Protests in Delhi after HIV-positive patients allege shortage of life-saving drugs

The protestors are alleging complete unavailability of certain drugs including those for children living with HIV and random shifting to another class of drugs for most of the patients

FPJ Web DeskUpdated: Saturday, August 13, 2022, 09:47 AM IST
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HIV patients protest outside the National AIDS Control Organization's office in Delhi, claiming a shortage of anti-retroviral drugs | ANI

New Delhi: A group of people who are HIV positive have been protesting outside the National AIDS Control Organisation (NACO) office in Delhi for the past 20 days alleging shortage of certain antiretroviral (ARV) drugs even as the government maintains there is no scarcity at the state or national level.

The government recently told Lok Sabha that there is adequate stock of ARV medicines nationally for around 95 per cent of people living with HIV in India.

The protestors are alleging complete unavailability of certain drugs including those for children living with HIV and random shifting to another class of drugs for most of the patients.

They say if the drugs do not become available in the next few weeks, this will lead to serious complications in HIV-affected people.

"Dolutegravir 50 Mg is the backbone of the National AIDS Control Programme and since April the drug is not available at almost all individual antiretroviral therapy (ART) centres across the country. We have written multiple letters to State AIDS Control Society and NACO and health ministry, mentioning the shortage of this life-saving drug but there has been no response. Besides, DTG, another drug TL is also not available," one of the protesters said.

Another protestor alleged that Nevirapine syrup, a drug for children living with HIV, is also not available in most of the centres.

"The government is claiming that there is adequate stock nationally for around 95 per cent of 'People Living with HIV' who are on first and second line ARV regimens in the country. So going by that figure, 5 per cent of 13,88,000 HIV affected individuals are not getting life saving drugs," he said.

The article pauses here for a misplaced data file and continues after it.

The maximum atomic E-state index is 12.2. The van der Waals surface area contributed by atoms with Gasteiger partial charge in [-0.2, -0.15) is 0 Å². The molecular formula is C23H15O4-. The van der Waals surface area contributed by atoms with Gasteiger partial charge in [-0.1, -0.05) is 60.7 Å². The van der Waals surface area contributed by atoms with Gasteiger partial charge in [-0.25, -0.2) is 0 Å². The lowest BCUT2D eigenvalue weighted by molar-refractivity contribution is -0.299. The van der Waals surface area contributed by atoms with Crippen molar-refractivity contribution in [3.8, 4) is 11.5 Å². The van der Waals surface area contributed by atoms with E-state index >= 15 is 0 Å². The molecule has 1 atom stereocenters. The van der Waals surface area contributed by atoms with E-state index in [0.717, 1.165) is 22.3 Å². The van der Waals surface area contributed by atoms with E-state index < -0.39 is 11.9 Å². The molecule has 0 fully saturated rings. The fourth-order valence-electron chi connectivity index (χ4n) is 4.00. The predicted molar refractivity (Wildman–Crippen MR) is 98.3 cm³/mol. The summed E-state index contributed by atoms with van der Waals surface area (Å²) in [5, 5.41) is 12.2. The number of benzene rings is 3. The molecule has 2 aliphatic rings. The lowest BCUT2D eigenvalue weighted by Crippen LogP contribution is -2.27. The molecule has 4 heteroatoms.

Government denies shortage

Health ministry officials said there is no reported stock out for any ARV drugs at the state level and fresh supply orders for procurement of the next lot of several drugs are already placed. Individual ART centres may have this issue at times, but the medicines are immediately relocated from nearby centres, they said.

An official said India is one of the very few countries that provides free antiretroviral medicines for lifelong treatment of more than 14.5 lakh people living with HIV through 680 ART centres under its National AIDS Control Programme (NACP), which is fully funded by the government of India.

The NACO centrally procures ARV medicines according to national guidelines.

There is an adequate stock nationally for around 95 per cent people living with HIV in India who are on first and second line ARV regimens like tablet TLD (Tenofovir+ Lamivudine+ Dolutegravir) and other ARV regimens, the officials said.

"The mainstay of treatment for more than 85 per vent PLHIV is Tablet TLD (a fixed-dose combination of three anti-retroviral drugs, namely, Tenofovir (300 mg)+Lamivudine (300mg) + Dolutegravir (50mg), for which there is sufficient stock nationally to last more than 3 months," the official said.

Tablet Dolutegravir (DTG)-50mg is required for around 50,000 PLHIV who are either on Alternate-1st/2nd or 3rd-line regimens or those with TB co-infection, officials said.

The Central Medical Services Society (CMSS) has been requested to supply the first lot of the drugs at the earliest so as to ensure that before the present stock runs out, the fresh lot of drugs would have been received, the official added.

Prevalence of AIDS in India

The Government of India estimates that about 2.40 million Indians are living with HIV (1.93 ‐3.04 million) with an adult prevalence of 0.31% (according to 2009 data).

Children ( those below 15 years of age) account for 3.5% of all infections, while 83% are the in age group 15-49 years. Of all HIV infections, 39% (930,000) are among women.

About 1.5 million people are on antiretroviral therapy, far lower than the World Health Organization’s “90-90-90 target” – under which 90% of people with HIV are diagnosed, 90% are on ARV treatment, and 90% are no longer infectious.

The Government of India says it aims to end the HIV epidemic by 2030. In 2019, an estimated 58,900 Aids-related deaths were reported in the country.

According to the latest UNAIDS report released last month, India figures among countries which saw some of the most significant reductions in HIV infections even amidst Covid-19 and other crises. The other countries are South Africa, Nigeria and the United Republic of Tanzania.

However, the report said that India saw an 8% decline in providing TB preventive therapy to people living with HIV in 2019 and 2020. The two other countries were South Africa and the United Republic of Tanzania, which saw treatment fall by 30 per cent.

(with inputs from PTI)

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